2 years after tournament began, Saudi women take their place among the golfing elite


The Middle East is a beautiful place for golf.

At the Saudi Ladies International tournament that started in 2011, one club — at the Hassan Bin Talal Club in Riyadh — welcomed 200 young women.

It was an unprecedented tournament for Saudi women, who were previously only allowed to drive and to attend certain events inside the country.

[It has] given many women a taste of the world of professional golf. The sport has grown so quickly in Saudi Arabia that in less than three years, players from the country have finished on the leaderboard at the Ladies Masters at Augusta.

“I have realized I can play a lot of different things,” said Monah al-Dosari, the 24-year-old captain of the Saudi team at this year’s championships, who tees off in Round 2 today. “Before when I watched golf, I only saw American players. I can say I was really impressed and happy that some Saudi players have played with them. We are all proud.”

The Saudis play almost exclusively off their home course, the Al-Qurayyat, which is a mixture of desert dunes and natural fairways constructed to emulate the American desert course. The Saudi players follow a military-style curriculum designed for military training, with classroom lessons tailored to the sport and used to train volunteers at the club.

Despite playing on a makeshift course, the Saudis have qualified for an off-the-shelf set of clubs. They travel to the Kingdom twice a year for tournaments, a contrast to the amateur course they will play in Shenzhen in November.

This year, given the amount of traffic, it can take two and a half hours from Riyadh to Al-Qurayyat to reach the course. To cope with the rush, the Saudi Golf Association introduced an additional 350 temporary bunkers and 300 wire-cable bunkers in a bid to improve the course.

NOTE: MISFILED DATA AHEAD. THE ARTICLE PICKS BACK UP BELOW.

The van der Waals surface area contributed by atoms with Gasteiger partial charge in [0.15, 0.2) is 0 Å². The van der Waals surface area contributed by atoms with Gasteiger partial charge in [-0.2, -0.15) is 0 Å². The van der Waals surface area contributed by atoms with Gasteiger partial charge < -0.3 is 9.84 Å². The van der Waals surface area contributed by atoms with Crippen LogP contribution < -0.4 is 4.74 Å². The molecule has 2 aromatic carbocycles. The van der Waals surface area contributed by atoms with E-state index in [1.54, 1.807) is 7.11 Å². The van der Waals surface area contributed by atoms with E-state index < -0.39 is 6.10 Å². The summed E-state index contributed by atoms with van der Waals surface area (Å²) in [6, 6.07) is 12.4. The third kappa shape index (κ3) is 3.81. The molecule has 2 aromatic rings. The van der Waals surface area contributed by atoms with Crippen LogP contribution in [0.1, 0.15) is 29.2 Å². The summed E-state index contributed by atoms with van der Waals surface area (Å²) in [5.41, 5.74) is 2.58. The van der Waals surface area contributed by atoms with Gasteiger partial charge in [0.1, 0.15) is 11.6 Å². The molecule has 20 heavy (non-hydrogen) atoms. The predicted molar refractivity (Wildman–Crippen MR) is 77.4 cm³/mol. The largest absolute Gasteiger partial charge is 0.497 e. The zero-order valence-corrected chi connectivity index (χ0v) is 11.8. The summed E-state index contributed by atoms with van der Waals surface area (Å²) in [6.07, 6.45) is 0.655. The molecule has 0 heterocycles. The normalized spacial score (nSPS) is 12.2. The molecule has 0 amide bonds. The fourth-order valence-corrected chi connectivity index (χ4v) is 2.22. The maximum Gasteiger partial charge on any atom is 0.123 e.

The experience of the Saudi players who have made it to the European Tour is nothing short of remarkable.

What they take away from the experience is not just the opportunity to make up for lost time, but to understand themselves as players.

“I want to learn to play the game of golf for more than one reason. Playing golf helps me to get information, increase my concentration, focus my mind to be different from other golfers and to use my mind in other areas,” said Al-Dosari.

“After I play golf, I will get a better understanding about myself as a golfer. I got some information about myself, my thoughts and how I control my nerves.”

The British golfer Charley Hull makes an appearance at the Saudi Arabia Ladies Open. (Barham Salih/British PGA)

Al-Dosari has four sisters. Two joined the team at Augusta. Her niece, who she described as talented and passionate, followed in her footsteps at the Women’s British Open at Carnoustie this month.

She is one of a group of players already qualified to play in the US Open this year. The players’ mothers speak with pride of their accomplishments, and ask their daughters how they feel to be “different” from other golfers.

That issue is something the Saudi players confront all the time, including at these events, where they are widely aware that they are facing international scrutiny and scrutiny.

“Before, even watching the TV and listening to people talk, I would be thinking, you know, I am not American, I’m not European, I’m not from China. Sometimes I feel a little bit ashamed. A little bit uncomfortable and shy, because when they say my name, they don’t show my face, but [when] they say the name of a female or from a country, they do show my face,” said Al-Dosari.

“I’m not the first Saudi girl to play golf. But I’m the first Saudi girl to get good results, my face is seen around the world. I’m now known.”

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